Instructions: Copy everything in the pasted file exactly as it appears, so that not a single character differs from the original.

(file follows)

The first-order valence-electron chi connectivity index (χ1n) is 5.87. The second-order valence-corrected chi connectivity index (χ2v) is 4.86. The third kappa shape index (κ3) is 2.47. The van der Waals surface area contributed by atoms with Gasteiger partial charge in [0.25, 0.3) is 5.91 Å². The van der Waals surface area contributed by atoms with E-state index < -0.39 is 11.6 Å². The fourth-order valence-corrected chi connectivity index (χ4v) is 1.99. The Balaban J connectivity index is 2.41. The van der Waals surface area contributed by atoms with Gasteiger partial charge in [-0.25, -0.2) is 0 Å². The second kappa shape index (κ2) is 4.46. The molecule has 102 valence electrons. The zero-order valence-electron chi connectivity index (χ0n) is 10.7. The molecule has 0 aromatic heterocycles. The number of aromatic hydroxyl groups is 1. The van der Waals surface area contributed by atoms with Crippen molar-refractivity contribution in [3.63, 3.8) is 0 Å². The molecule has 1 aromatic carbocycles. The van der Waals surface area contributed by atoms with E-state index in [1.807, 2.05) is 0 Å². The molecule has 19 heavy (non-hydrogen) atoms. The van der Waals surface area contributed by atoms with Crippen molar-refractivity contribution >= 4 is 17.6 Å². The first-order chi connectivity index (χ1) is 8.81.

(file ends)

The first-order valence-electron chi connectivity index (χ1n) is 5.87. The second-order valence-corrected chi connectivity index (χ2v) is 4.86. The third kappa shape index (κ3) is 2.47. The van der Waals surface area contributed by atoms with Gasteiger partial charge in [0.25, 0.3) is 5.91 Å². The van der Waals surface area contributed by atoms with E-state index < -0.39 is 11.6 Å². The fourth-order valence-corrected chi connectivity index (χ4v) is 1.99. The Balaban J connectivity index is 2.41. The van der Waals surface area contributed by atoms with Gasteiger partial charge in [-0.25, -0.2) is 0 Å². The second kappa shape index (κ2) is 4.46. The molecule has 102 valence electrons. The zero-order valence-electron chi connectivity index (χ0n) is 10.7. The molecule has 0 aromatic heterocycles. The number of aromatic hydroxyl groups is 1. The van der Waals surface area contributed by atoms with Crippen molar-refractivity contribution in [3.63, 3.8) is 0 Å². The molecule has 1 aromatic carbocycles. The van der Waals surface area contributed by atoms with E-state index in [1.807, 2.05) is 0 Å². The molecule has 19 heavy (non-hydrogen) atoms. The van der Waals surface area contributed by atoms with Crippen molar-refractivity contribution >= 4 is 17.6 Å². The first-order chi connectivity index (χ1) is 8.81.